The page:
Sheila Peet

Meningococcal disease at 19

Meningococcal disease

Our 19-year-old son had taken the day off work as he was feeling unwell. It was late January 1994.

Kevin said he thought he might be getting the flu as his limbs ached and he felt very tired. When I returned from work I was expecting to see him sitting on the sofa in front of the TV, however, he was still in bed. I was very concerned as his hands and feet were extremely cold. He had been sick and he had stomach pains.

My knowledge then of meningitis was how quickly it strikes, aversion to bright lights, stiff neck and a red rash, also headaches. At this point Kevin had only the headache and aching limbs. In the back of my mind was a newspaper article I had read how a teenage girl had gone to bed with 'vague' symptoms and meningitis was the cause of her death as she slept. An horrific story that was always in my memory.

I kept getting him to bend his chin to his chest, look at lights, check for a rash. He kept saying "look mum I can bend my neck down". However, instinct told me not to leave him alone that night, even though the classic symptoms were not showing at this time. He became drowsy so I telephoned the doctor on call and they said they would make a call later. I emphasised I thought he needed to be examined.

Within an hour I noticed a red/purple rash on Kevin's wrist and ankles. I dialled 999 for an ambulance, which arrived very quickly. The paramedics were very professional and told Tom and I they were taking Kevin to Wexham Park Hospital, Slough. We telephoned our daughter Tracey and she met us at the hospital.

I have to add at this point the doctors and nurses in A&E never left Kevin's side and each step of his treatment was fully explained to Tom and myself. They had to do a lumbar puncture to see if it was meningitis, and if so, what strain. It was confirmed as one of the worst - meningococcal septicaemia.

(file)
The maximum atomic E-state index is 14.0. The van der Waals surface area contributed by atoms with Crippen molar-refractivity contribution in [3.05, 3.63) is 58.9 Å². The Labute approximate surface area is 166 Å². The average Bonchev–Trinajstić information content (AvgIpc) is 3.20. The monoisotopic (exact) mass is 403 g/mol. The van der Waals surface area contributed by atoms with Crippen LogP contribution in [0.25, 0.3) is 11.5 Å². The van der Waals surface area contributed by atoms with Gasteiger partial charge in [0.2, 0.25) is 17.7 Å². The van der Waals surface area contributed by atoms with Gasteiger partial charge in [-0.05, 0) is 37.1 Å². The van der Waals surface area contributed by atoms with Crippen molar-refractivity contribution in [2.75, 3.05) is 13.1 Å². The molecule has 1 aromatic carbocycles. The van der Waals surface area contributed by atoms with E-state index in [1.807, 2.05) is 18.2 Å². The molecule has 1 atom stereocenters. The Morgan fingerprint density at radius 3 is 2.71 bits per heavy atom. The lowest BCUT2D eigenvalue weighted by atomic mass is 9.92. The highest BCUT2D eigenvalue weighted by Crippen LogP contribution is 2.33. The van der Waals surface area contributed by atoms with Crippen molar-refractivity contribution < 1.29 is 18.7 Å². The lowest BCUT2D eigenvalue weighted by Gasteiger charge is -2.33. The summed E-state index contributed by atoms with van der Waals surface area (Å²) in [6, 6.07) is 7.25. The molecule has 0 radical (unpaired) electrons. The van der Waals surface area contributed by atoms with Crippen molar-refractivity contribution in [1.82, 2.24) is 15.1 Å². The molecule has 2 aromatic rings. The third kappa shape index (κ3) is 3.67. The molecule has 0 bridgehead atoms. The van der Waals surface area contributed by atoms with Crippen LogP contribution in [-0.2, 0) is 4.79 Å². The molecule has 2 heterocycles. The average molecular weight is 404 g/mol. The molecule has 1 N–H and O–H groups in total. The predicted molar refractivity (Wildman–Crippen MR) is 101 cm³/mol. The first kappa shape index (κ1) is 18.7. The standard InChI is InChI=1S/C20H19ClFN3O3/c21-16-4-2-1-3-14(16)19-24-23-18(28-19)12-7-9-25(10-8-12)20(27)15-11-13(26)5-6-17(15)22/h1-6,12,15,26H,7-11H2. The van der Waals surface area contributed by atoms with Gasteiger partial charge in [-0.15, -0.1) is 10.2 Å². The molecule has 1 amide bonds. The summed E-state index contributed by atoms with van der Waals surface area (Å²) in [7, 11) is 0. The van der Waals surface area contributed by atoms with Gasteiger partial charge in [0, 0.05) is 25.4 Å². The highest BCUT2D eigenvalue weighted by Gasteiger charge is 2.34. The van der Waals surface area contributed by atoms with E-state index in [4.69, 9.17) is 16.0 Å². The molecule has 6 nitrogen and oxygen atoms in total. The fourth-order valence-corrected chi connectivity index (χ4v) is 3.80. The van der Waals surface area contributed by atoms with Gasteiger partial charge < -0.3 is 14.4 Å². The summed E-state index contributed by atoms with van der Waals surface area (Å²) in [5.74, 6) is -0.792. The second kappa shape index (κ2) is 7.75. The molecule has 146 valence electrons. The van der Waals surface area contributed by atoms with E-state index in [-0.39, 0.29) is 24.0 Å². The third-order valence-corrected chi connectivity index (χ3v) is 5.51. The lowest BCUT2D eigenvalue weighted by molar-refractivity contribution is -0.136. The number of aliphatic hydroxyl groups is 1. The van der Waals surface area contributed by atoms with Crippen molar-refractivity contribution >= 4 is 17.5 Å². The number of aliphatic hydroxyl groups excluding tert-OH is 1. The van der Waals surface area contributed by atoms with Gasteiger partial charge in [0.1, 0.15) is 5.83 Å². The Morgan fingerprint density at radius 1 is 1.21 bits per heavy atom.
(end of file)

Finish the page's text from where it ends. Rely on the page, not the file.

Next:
The shock of seeing Kevin wired to a ventilator and many other monitors was equal to seeing how the meningitis rash had spread over his body. He was now unconscious and the doctors explained his organs were shutting down and he needed an intensive care bed urgently.

They explained they did not want to transfer him to another hospital as he was seriously ill. A bed was opened up for Kevin in ITU Wexham Park and I feel sure the time saved treating him so quickly was a contributing factor to Kevin's recovery in the weeks to follow.

He was in a coma for nearly a week. During that time his dad Tom, sister Tracey and I would sit talking to him as we were told by ITU staff in many cases hearing is not completely lost. He was given antibiotics to kill the septicaemia.

When he regained consciousness it was such a wonderful feeling to know your child was alive. There were still days ahead in hospital and at home that would be very challenging. The septicaemia had affected the blood vessels in his legs and he was suffering dreadful headaches.

He was one of the lucky ones to make a full recovery. It must have taken six months or more to return to 'normal' life. We certainly do not take health for granted anymore and will always be indebted to all those involved in Kevin's recovery.